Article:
|Management training||Strengthen on-site management capabilities||New manager training, training for strengthening problem-solving capabilities|
|Rank-specific training||Understand difference in roles required for each qualification, and obtain awareness, knowledge and skills to fulfill given roles||New employee entering training and follow-up training, to-be assistant manager training when promoted, and mid-career follow-up training|
|Role-specific training||Acquire the knowledge and skills required for each work role||Supervisors' training, and training before stationed abroad|
|Assessment training||Create diagnosis/development plans for required capabilities||Management skill assessment training, and leadership assessment training|
|Career development support training||Encourage employees to take a "self-inventory" and examine their career plans by providing them with the opportunity to review their careers||Intermediate career plan training, new career training, second career training, and "new life plan" training|
|Job-specific training||Acquire specialized knowledge and skills required to perform tasks according to job category and duty||Conducted by head office department and each business company|
|e-Learning and Correspondence courses||Employees are reimbursed for half of course fees (subject to upper limit) if they complete the specified correspondence courses|
|Expensive external courses||Employees are reimbursed for half of fees for expensive external courses if they complete the courses costing more than 100,000 JPY (with upper limit). The courses include MBA/MOT courses and foreign language classes that are useful in mid/long-term career building|
|In-house study sessions||In-house study sessions organized by volunteer groups are given free in-house meeting rooms and financial support of up to 10,000 JPY per group for books, documents, and light meals|
|After-work & weekend seminars||Offering seminars on a wide range of themes from business knowledge & skills to mental/physical health promotion, as well as lectures by experts|
|Incentives for acquiring public qualifications||Incentive pay is provided to employees who acquire specified public qualifications|
One of the medium/long-term HR strategies is to foster leaders who assume core positions. In order to realize group-wide sustainable growth, the OMRON Group is working to allocate optimal human resources on a global level, as well as to globally foster candidates for the next-generation management team through hiring and training.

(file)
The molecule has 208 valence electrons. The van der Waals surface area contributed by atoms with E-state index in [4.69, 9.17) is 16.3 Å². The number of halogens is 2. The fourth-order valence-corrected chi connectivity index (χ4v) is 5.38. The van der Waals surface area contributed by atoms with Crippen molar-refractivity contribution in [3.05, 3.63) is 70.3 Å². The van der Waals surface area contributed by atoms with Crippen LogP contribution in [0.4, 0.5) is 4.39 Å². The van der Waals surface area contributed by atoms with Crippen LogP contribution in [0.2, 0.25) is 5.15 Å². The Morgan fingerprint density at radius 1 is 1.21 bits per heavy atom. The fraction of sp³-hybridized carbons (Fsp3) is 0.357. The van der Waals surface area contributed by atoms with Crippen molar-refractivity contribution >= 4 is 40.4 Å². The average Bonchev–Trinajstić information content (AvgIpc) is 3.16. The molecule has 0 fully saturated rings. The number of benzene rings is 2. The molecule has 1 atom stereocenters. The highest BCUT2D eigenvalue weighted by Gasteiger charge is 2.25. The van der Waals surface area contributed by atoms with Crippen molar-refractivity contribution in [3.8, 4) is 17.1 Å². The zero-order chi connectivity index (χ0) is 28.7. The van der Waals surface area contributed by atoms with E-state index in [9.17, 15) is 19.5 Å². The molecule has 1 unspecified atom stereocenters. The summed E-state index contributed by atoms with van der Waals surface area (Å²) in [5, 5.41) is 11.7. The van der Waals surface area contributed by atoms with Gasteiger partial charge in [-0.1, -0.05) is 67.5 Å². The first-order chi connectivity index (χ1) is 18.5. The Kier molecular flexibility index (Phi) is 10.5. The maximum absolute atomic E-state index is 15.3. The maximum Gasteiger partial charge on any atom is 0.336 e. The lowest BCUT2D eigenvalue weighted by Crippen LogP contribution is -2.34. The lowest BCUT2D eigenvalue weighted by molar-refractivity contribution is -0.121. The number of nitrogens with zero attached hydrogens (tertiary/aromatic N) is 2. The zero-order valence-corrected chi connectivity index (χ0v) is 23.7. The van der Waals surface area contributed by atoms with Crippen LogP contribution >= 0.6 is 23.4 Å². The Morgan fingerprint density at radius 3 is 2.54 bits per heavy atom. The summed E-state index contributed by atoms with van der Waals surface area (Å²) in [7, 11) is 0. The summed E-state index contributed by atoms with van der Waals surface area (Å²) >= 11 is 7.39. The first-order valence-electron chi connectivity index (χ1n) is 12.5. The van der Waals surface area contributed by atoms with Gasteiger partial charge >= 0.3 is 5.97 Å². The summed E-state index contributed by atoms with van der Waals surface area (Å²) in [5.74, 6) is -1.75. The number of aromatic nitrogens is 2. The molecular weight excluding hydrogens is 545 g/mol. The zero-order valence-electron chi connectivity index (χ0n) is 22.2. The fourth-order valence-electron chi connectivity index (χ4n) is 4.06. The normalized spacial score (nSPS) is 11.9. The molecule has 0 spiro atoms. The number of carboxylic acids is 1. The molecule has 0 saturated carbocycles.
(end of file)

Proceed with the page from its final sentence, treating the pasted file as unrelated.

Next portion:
An important part of our human resources strategy is to recruit, train, and encourage top performance from a diverse base of human resources.
Especially, the OMRON Group is working to proactively hire excellent people, including DX (digital transformation) specialists who can lead business innovation, those with technical skills related to AI, IoT, and robotics that have been positioned as the focused technology areas, as well as field application engineers capable of proposing solutions to customers.
At the same time, by strengthening efforts in in-house human development and diversity promotion, the Group seeks to establish work environments and bolster support systems for diverse human resources from a variety of experiences, expertise, and opinions to demonstrate their talents to the fullest, regardless of gender, nationality, or age.
The OMRON Group pursues initiatives to increase the number of female managers and management candidates. We do this by expanding opportunities for female employees and providing training to female employees. We also strive to raise awareness and foster a corporate culture within the company to achieve this goal. As a result, we achieved our target to increase the ratio of women in managerial roles in Japan to 8% by the end of fiscal 2021.
Under SF 1st Stage, we set a goal to increase the ratio of women in managerial roles to 18% globally. We will continue initiatives to nurture female candidates for management in Japan and overseas, raise awareness among supervisors, improve training, and select young managers.
As of the end of fiscal 2021, the OMRON Group (globally) had 483 (16.9%) women in management positions. This figure includes 360 (27.1%) female managers overseas and 123 (8.0%) female managers in Japan.
We have five female directors in Japan, including one outside director, three executive officers, and one president of an affiliated company.
As of the end of fiscal 2021, 45 of the 56 key Group (global) managerial positions overseas are filled by foreign nationals (non-Japanese) representing 80% of the total. We will continue to assign the right people to the right positions, regardless of nationality.
As of the end of fiscal 2021, the Group employed 139 foreign nationals in Japan, 17 of whom serve in managerial roles. We hire and promote employees regardless of nationality, and these individuals serve in various departments, including production, technology, development, quality assurance, and human resources. In addition, we strive to improve work environments through multilingual documents and career support consultation desks.
In the four-year VG2.0 term from fiscal 2017 to fiscal 2021, we have hired 844 cumulative mid-career professionals in Japan, 72 of whom serve in managerial roles. During the most-recent fiscal year of fiscal 2021, we hired 201 such individuals, 10 of whom we hired for managerial roles. We will continue to hire the mid-career professionals necessary for strengthening our businesses.
The OMRON Group promotes assignment of the right persons to the right places within each company, each region, and at the global level. This will drive business growth and empower employees to put their individual capabilities to the fullest use, while also helping them in career development.
Focusing on the development and assignment of global leading members of a next-generation management team, the Group offers rank-specific training opportunities on a global basis under the management of OMRON headquarters, along with the speedy assignment of the right persons to the right places.